Each January I start working on a new list of goals. I’ve been following some semblance of this routine for over a decade now, but I’ll admit it has assumed more of an official structure since I jumped on the Gretchen Rubin bandwagon. The last few years she and her sister, Elizabeth Craft, have been posting annual goals on their various podcasting/blog platforms (this year it is aptly named “21 for 21“).
I tend to have a pretty broad cross-section – from fitness aspirations (get back to running 10K) to reading suggestions (this involved a lovely stint with Charles Dickens back in January) to necessities (get new running shoes) to aesthetic improvements (finally hang something over the couch) to prioritizing a hobby.
Some goals get an automatic pass; for example, I always list completing our annual family photobook as a goal…and it always gets done. Others can be more nebulous; 2021’s list included the whimsical missive to “Use more stickers.”(To accomplish this I’ve been using stickers to track mood patterns in my daytimer and I have loved this hack. I put a sticker on any date where I’ve had a particularly challenging day. While a rough patch can be linked to a specific sequence of circumstances – like broken wrists and renos – more often it’s related to predictable patterns; yes, hormones, I’m looking at you. Having the stickers makes it so easy to assess mood patterns across the whole year, plus it’s pretty. April, for instance, was GREAT – just a single sticker)!
HOW I Track my goals
At the end of each calendar year I identify goals for the 365 days ahead. I write them down inside the front cover of the upcoming year’s daytimer. This year I chose 21 goals across health, home, relationships etc. When something is completed – say, when I bought those running shoes (June), got that massage (March), or printed off a 2020 photobook (January) – I cross it off and make note of the date.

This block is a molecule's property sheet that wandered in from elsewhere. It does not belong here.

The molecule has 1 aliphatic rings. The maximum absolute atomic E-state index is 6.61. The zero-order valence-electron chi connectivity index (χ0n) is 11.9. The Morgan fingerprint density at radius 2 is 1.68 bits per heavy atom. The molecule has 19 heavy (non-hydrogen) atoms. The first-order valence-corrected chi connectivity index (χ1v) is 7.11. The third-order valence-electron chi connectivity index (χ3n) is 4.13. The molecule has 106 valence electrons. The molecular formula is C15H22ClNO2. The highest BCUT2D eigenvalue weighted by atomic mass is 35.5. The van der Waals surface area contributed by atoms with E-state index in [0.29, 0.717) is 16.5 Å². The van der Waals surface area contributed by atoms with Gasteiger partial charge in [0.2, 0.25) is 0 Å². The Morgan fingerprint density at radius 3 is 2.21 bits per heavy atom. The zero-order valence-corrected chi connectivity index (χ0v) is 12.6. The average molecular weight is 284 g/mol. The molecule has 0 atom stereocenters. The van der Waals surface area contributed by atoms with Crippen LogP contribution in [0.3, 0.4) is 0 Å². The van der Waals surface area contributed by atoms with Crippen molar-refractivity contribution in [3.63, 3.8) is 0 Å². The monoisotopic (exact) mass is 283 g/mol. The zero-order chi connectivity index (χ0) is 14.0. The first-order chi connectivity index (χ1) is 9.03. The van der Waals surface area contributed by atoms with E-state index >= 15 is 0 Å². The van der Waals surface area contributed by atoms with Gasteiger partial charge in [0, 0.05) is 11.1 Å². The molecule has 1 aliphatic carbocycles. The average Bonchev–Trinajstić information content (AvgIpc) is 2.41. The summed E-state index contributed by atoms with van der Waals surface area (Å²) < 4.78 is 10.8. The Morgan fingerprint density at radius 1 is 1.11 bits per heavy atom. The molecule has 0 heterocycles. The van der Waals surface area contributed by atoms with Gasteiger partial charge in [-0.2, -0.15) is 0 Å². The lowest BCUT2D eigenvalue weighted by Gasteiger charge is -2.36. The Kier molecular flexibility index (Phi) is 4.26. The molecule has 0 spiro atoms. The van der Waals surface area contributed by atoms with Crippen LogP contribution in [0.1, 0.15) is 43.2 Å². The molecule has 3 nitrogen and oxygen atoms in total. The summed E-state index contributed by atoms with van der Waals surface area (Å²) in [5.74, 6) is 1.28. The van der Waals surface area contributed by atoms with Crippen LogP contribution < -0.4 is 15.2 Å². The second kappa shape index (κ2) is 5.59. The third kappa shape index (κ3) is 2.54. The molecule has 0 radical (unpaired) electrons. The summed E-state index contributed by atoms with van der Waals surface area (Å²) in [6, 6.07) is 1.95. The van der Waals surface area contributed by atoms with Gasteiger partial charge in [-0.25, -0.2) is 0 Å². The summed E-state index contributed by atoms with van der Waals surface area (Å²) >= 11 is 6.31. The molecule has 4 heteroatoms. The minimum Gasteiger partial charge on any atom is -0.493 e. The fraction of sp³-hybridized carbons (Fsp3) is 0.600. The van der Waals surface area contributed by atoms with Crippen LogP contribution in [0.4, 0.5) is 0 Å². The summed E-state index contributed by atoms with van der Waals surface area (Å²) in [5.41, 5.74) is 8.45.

how I conduct a post-mortem
At the end of the year I sit down with my list and digitize it. Here’s where things get fun (really…I love this stuff). For reference, here were some of my 2020 goals:
|Go to South Carolina to visit family||NO||But visited so many places in NS it’s hard to keep count|
|Run a 15 km route||NO||Maxed at 7 km…but walked more than usual|
|Finish article for future publication||NO||But did have a draft edited by an acclaimed author!|
|Buy a plant||YES, YES, YES||I bought 4 and was gifted 5|
|Do an overnight getaway with John||YES||Browsed the NS Art Gallery, went out for supper, saw Knives Out in theatre|
|Make a compilation of home videos – at least for 2019||NO||Started…but really didn’t make it anywhere. Not my thing. Abandoning this.|
|Complete 2019 family photobook||YES||14 Jan|
|Help A make her own photobook||YES||14 Jan|
|Get a front step, decorate it for Christmas||YES, YES, YES||Also had a beautiful front walkway installed|
|Read 1 classic book of fiction (new to me)||YES||A Tale of Two Cities; A Christmas Carol + YA books like Matilda, The Saturdays…|
|Go sledding at Burgher Hill/Willow Park||YES||22 Jan|
|Get two massages||PARTIAL||1 in June|
|Print off family updates in book form||YES||9 May|
|Set up a website||PARTIAL||Bought domain on 20 Feb|
|Go to Îles de la Madeleine||NO||Hello again, COVID. But we did go SO many places in Nova Scotia…|